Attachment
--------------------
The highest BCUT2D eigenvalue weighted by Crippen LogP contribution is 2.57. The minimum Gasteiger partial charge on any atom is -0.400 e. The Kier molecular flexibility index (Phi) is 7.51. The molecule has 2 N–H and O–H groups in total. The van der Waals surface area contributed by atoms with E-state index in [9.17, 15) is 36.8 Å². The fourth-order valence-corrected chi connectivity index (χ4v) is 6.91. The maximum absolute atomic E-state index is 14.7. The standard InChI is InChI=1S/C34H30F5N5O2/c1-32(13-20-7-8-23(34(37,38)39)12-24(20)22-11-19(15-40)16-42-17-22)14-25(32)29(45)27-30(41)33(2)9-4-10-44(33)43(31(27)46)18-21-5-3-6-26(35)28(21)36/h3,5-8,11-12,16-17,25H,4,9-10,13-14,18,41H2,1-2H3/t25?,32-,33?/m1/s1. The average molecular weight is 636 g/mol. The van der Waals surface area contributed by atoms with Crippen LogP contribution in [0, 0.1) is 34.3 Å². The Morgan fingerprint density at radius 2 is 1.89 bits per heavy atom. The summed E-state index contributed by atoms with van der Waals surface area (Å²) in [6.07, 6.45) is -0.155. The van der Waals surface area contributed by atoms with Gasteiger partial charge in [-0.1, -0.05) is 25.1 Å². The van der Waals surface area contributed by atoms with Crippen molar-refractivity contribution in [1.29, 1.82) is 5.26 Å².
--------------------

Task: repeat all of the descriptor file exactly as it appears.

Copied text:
The highest BCUT2D eigenvalue weighted by Crippen LogP contribution is 2.57. The minimum Gasteiger partial charge on any atom is -0.400 e. The Kier molecular flexibility index (Phi) is 7.51. The molecule has 2 N–H and O–H groups in total. The van der Waals surface area contributed by atoms with E-state index in [9.17, 15) is 36.8 Å². The fourth-order valence-corrected chi connectivity index (χ4v) is 6.91. The maximum absolute atomic E-state index is 14.7. The standard InChI is InChI=1S/C34H30F5N5O2/c1-32(13-20-7-8-23(34(37,38)39)12-24(20)22-11-19(15-40)16-42-17-22)14-25(32)29(45)27-30(41)33(2)9-4-10-44(33)43(31(27)46)18-21-5-3-6-26(35)28(21)36/h3,5-8,11-12,16-17,25H,4,9-10,13-14,18,41H2,1-2H3/t25?,32-,33?/m1/s1. The average molecular weight is 636 g/mol. The van der Waals surface area contributed by atoms with Crippen LogP contribution in [0, 0.1) is 34.3 Å². The Morgan fingerprint density at radius 2 is 1.89 bits per heavy atom. The summed E-state index contributed by atoms with van der Waals surface area (Å²) in [6.07, 6.45) is -0.155. The van der Waals surface area contributed by atoms with Gasteiger partial charge in [-0.1, -0.05) is 25.1 Å². The van der Waals surface area contributed by atoms with Crippen molar-refractivity contribution in [1.29, 1.82) is 5.26 Å².